I suspect that, as the article suggests, that's exactly what's going on here. I've had anti-depressents pushed on me by hair-brained doctors for all sorts of minor problems, most of which have been solved by changes in lifestyle, diet or taking harmless supplements (most of which were recommended to my by an awesome doctor).

      • Medicine is not only a profession but business (big) as well. They relly on patients (or clients), the more the better.

  4. agreeably any behavior is the result of a thought becoming action such as in cause and effect…there has to be a degree of responsibility of the individual…humans are by nature free mind porocess but feed it nonsense 24 hours a day 365 and 24/7 you have the making of a criminal or other mental disorder or disposition…so one has to in a sense remake or be reborn to reality and the self actualizing deeds words and actions to heal the origin of thought process….get it? got it!

  5. Sounds about par for the course. The only thing I think that won't ever be considered a mental illness is people who think and act like psychologists.

    So everyone take heed. The way to shield yourself from these people is to answer them as you think they would answer themselves. It is after all mostly about whether they find you culturally acceptable that determines whether you have a mental illness.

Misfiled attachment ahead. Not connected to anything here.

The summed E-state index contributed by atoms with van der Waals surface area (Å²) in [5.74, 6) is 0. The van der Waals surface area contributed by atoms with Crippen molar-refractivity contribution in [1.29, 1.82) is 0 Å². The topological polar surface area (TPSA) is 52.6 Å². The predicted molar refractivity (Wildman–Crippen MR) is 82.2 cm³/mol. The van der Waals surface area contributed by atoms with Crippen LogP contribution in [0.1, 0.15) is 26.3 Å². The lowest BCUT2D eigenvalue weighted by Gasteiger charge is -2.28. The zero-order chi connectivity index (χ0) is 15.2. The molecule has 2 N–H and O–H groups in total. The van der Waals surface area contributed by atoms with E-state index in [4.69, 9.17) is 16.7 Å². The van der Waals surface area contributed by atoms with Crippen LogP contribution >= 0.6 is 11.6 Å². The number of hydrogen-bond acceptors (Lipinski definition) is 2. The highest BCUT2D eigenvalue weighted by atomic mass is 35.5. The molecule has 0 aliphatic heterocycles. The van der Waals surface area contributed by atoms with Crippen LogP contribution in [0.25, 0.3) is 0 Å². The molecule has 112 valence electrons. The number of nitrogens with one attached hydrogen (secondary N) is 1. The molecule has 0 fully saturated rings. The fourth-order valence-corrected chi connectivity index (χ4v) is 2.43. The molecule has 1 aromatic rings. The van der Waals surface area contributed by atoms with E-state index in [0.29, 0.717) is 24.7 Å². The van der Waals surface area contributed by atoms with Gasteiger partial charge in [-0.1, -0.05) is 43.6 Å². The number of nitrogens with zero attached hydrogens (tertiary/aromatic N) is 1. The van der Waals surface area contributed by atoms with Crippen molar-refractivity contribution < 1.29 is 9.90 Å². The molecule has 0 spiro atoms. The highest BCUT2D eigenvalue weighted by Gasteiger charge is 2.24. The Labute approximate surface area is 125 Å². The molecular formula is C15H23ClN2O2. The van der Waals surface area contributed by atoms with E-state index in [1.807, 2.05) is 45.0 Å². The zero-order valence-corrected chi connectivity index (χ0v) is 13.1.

• Good Psychologists often have many problems themselves, although I'm sure many would not admit it, especially to a patient. As for people who think like psychologists, they would probably mostly agree although not necessarily with the approach of the DSM in labelling everything.

      No matter what you say though, you will most likely always be wrong in their eyes. So, either care or don't.

      However, there is always enlightenment/mysticism, which exists in most traditions. That, or ego death. Otherwise, sorry, no dice. :)

  6. Being well-ordered and being statistically normal are distinct.